Clojurians
#clojure
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2016-03-30
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fasiha02:03:44

@josh.freckleton: I didn't use ring-transit for a very pedestrian reason: when I used it, it would try to parse some requests as transit as well, which was making compojure catch on fire, and I couldn't readily figure out how to make that middleware apply to some (not all) routes. I know, cargo-culting, but ring-middleware-format was smarter about only encoding the responses I wanted (inside a :body slot, per the gist), so I went with that…

josh.freckleton02:03:38

@fasiha: Thanks for the response. So, wouldn't compojure *not* apply ring-transit for things that don't signify they're content-type is transit? Would that not be your solution?

fasiha02:03:19

@josh.freckleton: you may very well be right—I see that the cljs client code does specify Accept: application/transit+json, */* in the request, and it's very possible I learned about that after I stopped using ring-transit and started using ring-middleware-format, and the former might have done the right thing if I'd had that request header.

zcaudate08:03:52

when would the :loops field get filled?

zcaudate08:03:18

i tried (analyse '(loop [] (recur)))

zcaudate08:03:52

but I didn’t see a :loops field on the results

bronsa08:03:02

@zcaudate: the annotate-loops pass is no longer run by default

bronsa08:03:46

@zcaudate: if you need :loops, you'll have to schedule #'clojure.tools.analyzer.passes.jvm.annotate-loops/annotate-loops along with the default passes

zcaudate08:03:46

@bronsa: I’m not sure of the purpose of the :loops tag. does the analyser predict how many times a loop might run?

bronsa08:03:14

@zcaudate: not how many, but which loops might cause an expression to recur. e.g. in (loop <a> [] (loop <b> [] (println "foo") (when some-cond (recur))) (when some-cond (recur))) (println "foo") might be re-evaluated because of loop <b> recurring or loop <a> recurring

zcaudate08:03:13

ah I see… so println will get a tag :loop [<loop-id>]

bronsa08:03:37

@zcaudate: if you don't understand the purpose of :loops chances are you don't need it :simple_smile: it's currently only used/needed by a complex analysis pass that deals with locals clearing

bronsa08:03:43

yes, exactly

zcaudate08:03:10

@bronsa: yeah… I’m designing a mini workflow language that uses a micro-set of clojure

zcaudate08:03:42

so I was looking at the output of the analyser to get some ideas :smiley:

zcaudate08:03:33

thanks for that! and yes… you’re right… I don’t need it… for now anyways

dm309:03:01

Is there a reason why (read-string "a/b/c") is OK, while (clojure.tools.reader/read-string "a/b/c") fails with Invalid token?

hiredman09:03:33

there is a ticket to fix read-string

dm309:03:07

so the correct behaviour is to fail?

dm309:03:31

thanks, seems like a breaking change :simple_smile:

hiredman09:03:51

the docs have precluded symbols like a/b/c for some time, and the behavior of how those unspecified symbols were read apparently changed at some point

zcaudate09:03:07

@hiredman: seriously. I’m really peeved about that because I’ve been using :a/b/c keywords for a while… even wrote a whole freaking library to deal with that http://docs.caudate.me/hara/hara-string.html#api---path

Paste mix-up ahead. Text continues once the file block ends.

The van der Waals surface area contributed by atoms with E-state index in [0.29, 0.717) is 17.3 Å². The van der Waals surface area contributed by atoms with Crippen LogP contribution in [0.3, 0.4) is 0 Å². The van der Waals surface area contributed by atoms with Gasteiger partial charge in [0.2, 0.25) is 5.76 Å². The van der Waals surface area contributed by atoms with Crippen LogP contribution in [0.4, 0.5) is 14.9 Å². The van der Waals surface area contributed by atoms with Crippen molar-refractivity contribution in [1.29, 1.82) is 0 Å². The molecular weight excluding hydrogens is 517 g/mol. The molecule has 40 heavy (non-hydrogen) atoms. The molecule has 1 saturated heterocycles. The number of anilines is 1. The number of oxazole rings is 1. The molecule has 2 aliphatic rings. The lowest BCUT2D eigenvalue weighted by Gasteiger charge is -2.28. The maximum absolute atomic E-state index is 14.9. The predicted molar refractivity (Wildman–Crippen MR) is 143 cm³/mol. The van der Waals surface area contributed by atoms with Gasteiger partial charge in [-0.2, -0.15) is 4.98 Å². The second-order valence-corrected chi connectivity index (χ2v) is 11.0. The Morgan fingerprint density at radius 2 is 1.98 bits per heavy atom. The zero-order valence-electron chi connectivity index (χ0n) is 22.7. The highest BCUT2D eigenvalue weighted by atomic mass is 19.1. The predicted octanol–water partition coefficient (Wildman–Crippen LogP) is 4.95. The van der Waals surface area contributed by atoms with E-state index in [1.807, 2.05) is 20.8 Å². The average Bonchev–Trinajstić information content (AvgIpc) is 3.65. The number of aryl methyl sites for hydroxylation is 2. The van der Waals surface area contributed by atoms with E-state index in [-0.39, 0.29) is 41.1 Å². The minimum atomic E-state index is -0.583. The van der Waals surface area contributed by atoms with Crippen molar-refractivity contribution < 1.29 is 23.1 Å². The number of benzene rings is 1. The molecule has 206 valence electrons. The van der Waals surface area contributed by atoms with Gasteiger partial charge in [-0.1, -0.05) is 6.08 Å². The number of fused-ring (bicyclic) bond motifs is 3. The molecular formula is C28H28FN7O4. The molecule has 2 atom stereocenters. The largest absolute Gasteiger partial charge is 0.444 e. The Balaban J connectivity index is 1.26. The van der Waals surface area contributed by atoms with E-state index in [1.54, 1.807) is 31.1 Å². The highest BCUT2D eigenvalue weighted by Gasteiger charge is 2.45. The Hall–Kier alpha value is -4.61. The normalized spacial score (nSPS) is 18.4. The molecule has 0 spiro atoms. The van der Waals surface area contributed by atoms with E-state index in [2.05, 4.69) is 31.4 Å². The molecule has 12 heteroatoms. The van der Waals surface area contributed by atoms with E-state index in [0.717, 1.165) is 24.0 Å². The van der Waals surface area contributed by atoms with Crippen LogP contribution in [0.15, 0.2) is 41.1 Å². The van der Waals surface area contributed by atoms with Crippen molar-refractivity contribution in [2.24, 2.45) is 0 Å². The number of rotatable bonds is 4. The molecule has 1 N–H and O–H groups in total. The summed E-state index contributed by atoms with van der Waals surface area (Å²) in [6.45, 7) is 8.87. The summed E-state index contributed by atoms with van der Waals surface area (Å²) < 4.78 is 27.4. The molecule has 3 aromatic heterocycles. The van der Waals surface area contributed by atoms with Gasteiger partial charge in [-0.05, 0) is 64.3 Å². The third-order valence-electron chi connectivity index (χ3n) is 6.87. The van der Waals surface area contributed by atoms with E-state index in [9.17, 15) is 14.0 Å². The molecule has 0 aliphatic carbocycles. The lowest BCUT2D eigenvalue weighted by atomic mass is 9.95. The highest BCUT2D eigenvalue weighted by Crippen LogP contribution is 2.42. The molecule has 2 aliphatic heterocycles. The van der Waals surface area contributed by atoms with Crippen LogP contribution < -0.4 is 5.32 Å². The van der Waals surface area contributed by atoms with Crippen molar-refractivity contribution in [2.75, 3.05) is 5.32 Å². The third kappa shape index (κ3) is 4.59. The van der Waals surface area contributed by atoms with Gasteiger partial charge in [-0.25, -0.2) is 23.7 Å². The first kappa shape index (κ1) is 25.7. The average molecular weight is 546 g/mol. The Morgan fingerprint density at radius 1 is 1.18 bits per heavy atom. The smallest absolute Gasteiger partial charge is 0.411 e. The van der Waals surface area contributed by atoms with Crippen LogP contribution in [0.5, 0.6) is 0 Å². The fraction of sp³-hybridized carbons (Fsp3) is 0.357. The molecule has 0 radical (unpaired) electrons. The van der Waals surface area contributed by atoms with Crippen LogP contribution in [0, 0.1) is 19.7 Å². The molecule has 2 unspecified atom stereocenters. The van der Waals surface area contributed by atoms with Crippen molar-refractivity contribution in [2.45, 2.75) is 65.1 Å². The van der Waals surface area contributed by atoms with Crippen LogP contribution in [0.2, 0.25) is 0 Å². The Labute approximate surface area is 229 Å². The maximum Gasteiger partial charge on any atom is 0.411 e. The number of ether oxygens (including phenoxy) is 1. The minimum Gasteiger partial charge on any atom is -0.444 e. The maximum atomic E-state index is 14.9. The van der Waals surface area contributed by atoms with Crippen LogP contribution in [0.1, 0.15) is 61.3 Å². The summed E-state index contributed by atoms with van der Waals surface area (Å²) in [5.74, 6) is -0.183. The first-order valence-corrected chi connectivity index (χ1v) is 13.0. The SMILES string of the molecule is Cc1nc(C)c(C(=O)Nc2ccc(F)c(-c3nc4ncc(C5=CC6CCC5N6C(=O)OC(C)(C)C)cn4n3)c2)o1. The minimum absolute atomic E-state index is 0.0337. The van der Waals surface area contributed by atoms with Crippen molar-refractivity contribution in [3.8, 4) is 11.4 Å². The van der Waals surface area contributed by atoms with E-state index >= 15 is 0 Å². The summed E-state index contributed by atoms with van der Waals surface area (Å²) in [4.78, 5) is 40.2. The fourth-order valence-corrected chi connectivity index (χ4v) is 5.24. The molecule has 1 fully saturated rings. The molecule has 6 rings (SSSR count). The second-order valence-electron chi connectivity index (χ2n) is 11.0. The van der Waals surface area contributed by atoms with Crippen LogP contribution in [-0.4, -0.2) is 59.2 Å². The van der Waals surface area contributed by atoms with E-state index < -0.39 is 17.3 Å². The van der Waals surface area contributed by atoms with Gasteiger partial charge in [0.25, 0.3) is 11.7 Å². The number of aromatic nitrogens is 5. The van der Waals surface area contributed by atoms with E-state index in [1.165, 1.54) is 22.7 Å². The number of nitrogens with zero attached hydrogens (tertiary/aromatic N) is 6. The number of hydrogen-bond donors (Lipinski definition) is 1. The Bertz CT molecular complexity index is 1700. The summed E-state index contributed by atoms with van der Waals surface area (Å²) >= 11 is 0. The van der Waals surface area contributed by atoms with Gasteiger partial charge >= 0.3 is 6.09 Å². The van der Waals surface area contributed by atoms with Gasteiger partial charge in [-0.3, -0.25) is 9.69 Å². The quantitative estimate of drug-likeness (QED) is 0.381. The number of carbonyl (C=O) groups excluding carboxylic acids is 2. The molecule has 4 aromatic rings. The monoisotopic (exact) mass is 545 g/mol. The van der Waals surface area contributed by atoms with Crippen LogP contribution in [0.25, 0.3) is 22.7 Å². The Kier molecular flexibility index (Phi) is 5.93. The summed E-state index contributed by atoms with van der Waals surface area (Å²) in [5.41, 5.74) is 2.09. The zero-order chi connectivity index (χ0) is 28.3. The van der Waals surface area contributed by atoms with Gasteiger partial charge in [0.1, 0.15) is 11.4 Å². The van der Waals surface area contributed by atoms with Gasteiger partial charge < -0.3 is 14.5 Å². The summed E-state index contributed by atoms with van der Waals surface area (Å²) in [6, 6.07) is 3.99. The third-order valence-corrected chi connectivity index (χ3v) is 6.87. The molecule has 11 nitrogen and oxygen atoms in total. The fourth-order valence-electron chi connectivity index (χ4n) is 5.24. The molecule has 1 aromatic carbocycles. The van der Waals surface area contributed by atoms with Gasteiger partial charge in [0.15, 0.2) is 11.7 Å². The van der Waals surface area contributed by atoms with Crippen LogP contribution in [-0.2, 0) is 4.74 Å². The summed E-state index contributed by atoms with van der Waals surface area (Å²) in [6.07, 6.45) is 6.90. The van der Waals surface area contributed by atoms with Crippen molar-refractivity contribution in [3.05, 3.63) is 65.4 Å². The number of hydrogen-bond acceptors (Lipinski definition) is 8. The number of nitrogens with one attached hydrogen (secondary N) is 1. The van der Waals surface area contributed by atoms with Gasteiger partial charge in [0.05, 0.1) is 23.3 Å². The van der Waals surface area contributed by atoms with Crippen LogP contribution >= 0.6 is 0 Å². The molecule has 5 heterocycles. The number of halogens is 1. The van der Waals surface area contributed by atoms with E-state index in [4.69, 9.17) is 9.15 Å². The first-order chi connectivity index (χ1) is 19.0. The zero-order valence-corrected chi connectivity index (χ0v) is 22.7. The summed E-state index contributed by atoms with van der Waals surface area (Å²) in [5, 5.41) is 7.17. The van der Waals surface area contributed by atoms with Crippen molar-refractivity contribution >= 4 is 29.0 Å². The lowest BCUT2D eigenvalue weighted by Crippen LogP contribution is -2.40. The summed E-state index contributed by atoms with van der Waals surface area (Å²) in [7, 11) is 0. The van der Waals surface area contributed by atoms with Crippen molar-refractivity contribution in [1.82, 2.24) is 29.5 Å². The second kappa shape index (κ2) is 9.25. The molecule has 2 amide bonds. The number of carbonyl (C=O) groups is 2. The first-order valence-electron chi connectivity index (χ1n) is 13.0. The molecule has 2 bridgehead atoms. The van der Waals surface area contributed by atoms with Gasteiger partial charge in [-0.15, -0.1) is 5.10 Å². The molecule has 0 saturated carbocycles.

zcaudate09:03:40

and now they are taking it out

zcaudate09:03:42

i’m of the opinion that the ::foo/baz keywords should be taken out first

zcaudate09:03:09

user=> (require '[clojure.walk :as walk])
nil
user=> ::walk/hello
:clojure.walk/hello

zcaudate09:03:30

that causes way more problems

zcaudate09:03:43

especially with analysers

zcaudate09:03:19

@dm3 if there’s really a problem, you can patch it:

dm309:03:23

yeah, would have to patch cljs.tools.reader too unfortunately :confused:

dm309:03:32

think I'll just work around that

bronsa09:03:53

@zcaudate: ::foo/bar style keywords are in by design and not going anywhere, :foo/bar/baz have always been invalid by the spec and undefined behaviour

bronsa09:03:13

@dm3: is changing undefined behaviour a breaking change? :simple_smile:

dm309:03:50

breaking as in breaking people's code :simple_smile:

dm309:03:58

e.g. zcaudate

bronsa09:03:38

that code is already broken if it's using invalid clojure. It's just accidentaly working

dm309:03:42

I'm looking from a pragmatic perspective. Theoretically you're right :simple_smile:

dm309:03:08

and I'm not judging either

bronsa09:03:08

pragmatically, :foo/bar/baz is a bug waiting to happen. what does (namespace :foo/bar/baz) return?

dm309:03:38

whatever it returns currently?

dm309:03:03

I mean it's kind of defined by the implementation

sveri09:03:59

@dm3 @bronsa I wouldnt even agree that you are theoretically right. As soon as enough people adapted the broken code it falls under something like a common law that was accepted by both parties for a long enough time.

bronsa09:03:10

what about namespace on (keyword "foo/bar" "baz") and (keyword "foo" "bar/baz")

dm309:03:00

I agree that currently implemented semantics are messy

dm309:03:19

but my point was that it's still a breaking change

dm309:03:27

not that it's a "bad" change

dm309:03:34

that's a judgement

bronsa09:03:52

@sveri: I would agree with you, as long as the undefined behaviour we accept as defined doesn't cause impossible to fix semantics.

bronsa09:03:09